It’s time to amplify marginalized voices says Ontario-based songwriter, poet, writer, and educator Jon Corbin in his new single, “Amplify”. The song is a soulful appeal to hear the voices of Black, Indigenous, and People of Colour now — and always.
After the deaths of George Floyd, Breonna Taylor, and many others at the hands of police this year, there has been a growing acknowledgement of the need to amplify voices in the Black community and other marginalized groups.
Our present conversations about systemic racism and police brutality aren’t new; they are topics Black artists, activists and academics have been speaking and writing about for decades. What’s changed is the degree to which the rest of the culture is willing to listen, and to move forward.
“I’m encouraged by some of the progress we’ve seen, but this openness is the beginning of a very long journey,” said Jon Corbin, a respected Canadian hip-hop emcee, essayist and spoken word artist from Milton, Ont.
“It’s important to keep the conversation going. Meaningful change can happen on an individual level; it begins in our hearts. And we can only change our hearts if we’re willing to listen to one another and attempt to understand other perspectives. It’s time to amplify Black voices, because we have so often been muffled, muted and ignored.”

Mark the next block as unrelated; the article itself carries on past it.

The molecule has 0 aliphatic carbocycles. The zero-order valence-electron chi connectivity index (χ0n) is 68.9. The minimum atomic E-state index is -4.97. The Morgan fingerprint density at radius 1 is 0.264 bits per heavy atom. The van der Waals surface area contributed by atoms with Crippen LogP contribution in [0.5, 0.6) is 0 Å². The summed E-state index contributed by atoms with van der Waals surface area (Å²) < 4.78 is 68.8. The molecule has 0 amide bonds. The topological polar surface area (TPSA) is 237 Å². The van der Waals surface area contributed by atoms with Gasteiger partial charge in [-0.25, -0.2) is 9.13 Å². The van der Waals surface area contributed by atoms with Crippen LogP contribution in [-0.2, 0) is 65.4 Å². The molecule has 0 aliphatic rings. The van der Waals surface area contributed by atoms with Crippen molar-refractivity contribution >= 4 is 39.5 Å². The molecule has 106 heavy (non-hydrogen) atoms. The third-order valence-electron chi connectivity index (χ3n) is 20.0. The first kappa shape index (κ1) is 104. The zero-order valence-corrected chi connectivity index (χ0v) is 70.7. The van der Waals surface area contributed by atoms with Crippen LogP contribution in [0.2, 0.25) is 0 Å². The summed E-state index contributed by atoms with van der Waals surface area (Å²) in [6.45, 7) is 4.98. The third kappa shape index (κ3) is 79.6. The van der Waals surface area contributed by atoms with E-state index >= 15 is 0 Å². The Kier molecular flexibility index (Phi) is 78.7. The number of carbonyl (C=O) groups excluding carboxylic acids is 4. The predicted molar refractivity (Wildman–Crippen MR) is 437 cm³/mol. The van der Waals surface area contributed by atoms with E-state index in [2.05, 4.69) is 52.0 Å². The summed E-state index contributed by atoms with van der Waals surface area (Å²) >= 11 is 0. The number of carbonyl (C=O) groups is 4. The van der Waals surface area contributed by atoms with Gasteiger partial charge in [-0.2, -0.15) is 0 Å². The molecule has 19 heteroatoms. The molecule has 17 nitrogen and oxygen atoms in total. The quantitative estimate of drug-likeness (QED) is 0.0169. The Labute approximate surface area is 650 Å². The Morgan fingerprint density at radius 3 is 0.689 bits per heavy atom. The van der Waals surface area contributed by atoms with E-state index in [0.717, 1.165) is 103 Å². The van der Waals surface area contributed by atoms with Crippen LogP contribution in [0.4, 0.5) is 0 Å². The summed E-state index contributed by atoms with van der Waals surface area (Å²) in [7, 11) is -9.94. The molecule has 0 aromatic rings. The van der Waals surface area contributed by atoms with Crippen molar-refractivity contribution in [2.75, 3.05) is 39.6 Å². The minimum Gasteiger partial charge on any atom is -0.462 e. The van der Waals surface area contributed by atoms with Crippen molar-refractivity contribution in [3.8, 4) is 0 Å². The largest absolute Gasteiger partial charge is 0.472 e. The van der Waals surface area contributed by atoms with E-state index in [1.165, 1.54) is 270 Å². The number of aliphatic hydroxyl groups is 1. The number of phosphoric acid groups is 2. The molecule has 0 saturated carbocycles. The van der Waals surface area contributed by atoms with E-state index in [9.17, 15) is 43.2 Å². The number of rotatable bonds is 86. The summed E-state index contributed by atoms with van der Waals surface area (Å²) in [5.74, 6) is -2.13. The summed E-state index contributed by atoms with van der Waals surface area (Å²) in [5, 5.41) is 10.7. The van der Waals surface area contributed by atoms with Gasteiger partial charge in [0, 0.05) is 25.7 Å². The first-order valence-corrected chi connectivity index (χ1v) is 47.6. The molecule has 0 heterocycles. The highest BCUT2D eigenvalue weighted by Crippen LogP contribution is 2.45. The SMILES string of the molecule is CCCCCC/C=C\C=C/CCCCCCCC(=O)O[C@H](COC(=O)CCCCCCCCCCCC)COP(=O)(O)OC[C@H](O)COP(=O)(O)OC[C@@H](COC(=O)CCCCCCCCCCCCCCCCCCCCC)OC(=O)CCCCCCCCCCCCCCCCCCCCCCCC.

This is the message of Corbin’s new single “Amplify” (featuring veteran Canadian R&B singer Aubrey Noronha and Portland trumpeter Farnell Newton), released Sept. 4, 2020.
“Amplify” is a soulful, smouldering appeal for Black voices to be heard, now and always.
In its first verse, Corbin brings the same earnest, meticulous wordplay and intelligent cultural references that have made him a respected collaborator of Juno- and Polaris Music Prize-winning artists like Shad, Eternia, and the Good Lovelies.
Noronha underlines the message in the chorus and second verse, emphasizing a need for immediate change and uses the circumstances of Floyd’s death as a metaphor for systemic racism in North America: “System’s on our neck/We can barely make a sound.”
The quiet, subtle vocal deliveries of both Corbin and Noronha, along with Newton’s literally muted trumpeting, form an apt and thoroughly sincere call for non-marginalized groups to hear the cries Black, Indigenous and People of Colour have always made in the face of racism, brutality and other forms of oppression.
“It’s more important now than ever to listen to one another,” said Corbin. “It’s time to amplify marginalized voices so we can move toward the justice and equality BIPOC have always asked for, and have frequently been denied.”
For more information about Jon and his work, go to www.joncorbinmusic.com.